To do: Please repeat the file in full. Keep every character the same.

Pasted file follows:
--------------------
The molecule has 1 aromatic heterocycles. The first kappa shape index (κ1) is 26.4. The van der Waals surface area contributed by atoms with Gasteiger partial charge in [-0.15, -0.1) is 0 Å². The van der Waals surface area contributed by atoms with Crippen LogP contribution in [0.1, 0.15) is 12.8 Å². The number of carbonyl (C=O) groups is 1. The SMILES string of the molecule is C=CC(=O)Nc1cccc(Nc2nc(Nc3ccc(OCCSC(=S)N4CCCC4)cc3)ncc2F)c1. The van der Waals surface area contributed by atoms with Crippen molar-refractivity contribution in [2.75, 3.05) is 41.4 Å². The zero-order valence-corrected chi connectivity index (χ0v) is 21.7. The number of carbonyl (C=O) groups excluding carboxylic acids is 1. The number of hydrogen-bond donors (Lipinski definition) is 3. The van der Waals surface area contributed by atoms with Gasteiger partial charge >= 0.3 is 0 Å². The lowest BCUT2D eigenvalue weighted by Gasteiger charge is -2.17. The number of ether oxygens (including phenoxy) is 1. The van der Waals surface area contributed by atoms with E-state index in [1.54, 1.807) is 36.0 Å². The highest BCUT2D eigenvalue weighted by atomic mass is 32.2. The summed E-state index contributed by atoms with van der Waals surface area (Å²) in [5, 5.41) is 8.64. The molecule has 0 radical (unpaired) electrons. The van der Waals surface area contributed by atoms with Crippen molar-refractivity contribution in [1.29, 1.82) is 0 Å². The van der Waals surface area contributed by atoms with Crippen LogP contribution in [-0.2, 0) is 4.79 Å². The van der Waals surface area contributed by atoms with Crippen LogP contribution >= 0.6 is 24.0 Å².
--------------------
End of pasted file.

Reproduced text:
The molecule has 1 aromatic heterocycles. The first kappa shape index (κ1) is 26.4. The van der Waals surface area contributed by atoms with Gasteiger partial charge in [-0.15, -0.1) is 0 Å². The van der Waals surface area contributed by atoms with Crippen LogP contribution in [0.1, 0.15) is 12.8 Å². The number of carbonyl (C=O) groups is 1. The SMILES string of the molecule is C=CC(=O)Nc1cccc(Nc2nc(Nc3ccc(OCCSC(=S)N4CCCC4)cc3)ncc2F)c1. The van der Waals surface area contributed by atoms with Crippen molar-refractivity contribution in [2.75, 3.05) is 41.4 Å². The zero-order valence-corrected chi connectivity index (χ0v) is 21.7. The number of carbonyl (C=O) groups excluding carboxylic acids is 1. The number of hydrogen-bond donors (Lipinski definition) is 3. The van der Waals surface area contributed by atoms with Gasteiger partial charge >= 0.3 is 0 Å². The lowest BCUT2D eigenvalue weighted by Gasteiger charge is -2.17. The number of ether oxygens (including phenoxy) is 1. The van der Waals surface area contributed by atoms with E-state index in [1.54, 1.807) is 36.0 Å². The highest BCUT2D eigenvalue weighted by atomic mass is 32.2. The summed E-state index contributed by atoms with van der Waals surface area (Å²) in [5, 5.41) is 8.64. The molecule has 0 radical (unpaired) electrons. The van der Waals surface area contributed by atoms with Crippen molar-refractivity contribution in [1.29, 1.82) is 0 Å². The van der Waals surface area contributed by atoms with Crippen LogP contribution in [-0.2, 0) is 4.79 Å². The van der Waals surface area contributed by atoms with Crippen LogP contribution >= 0.6 is 24.0 Å².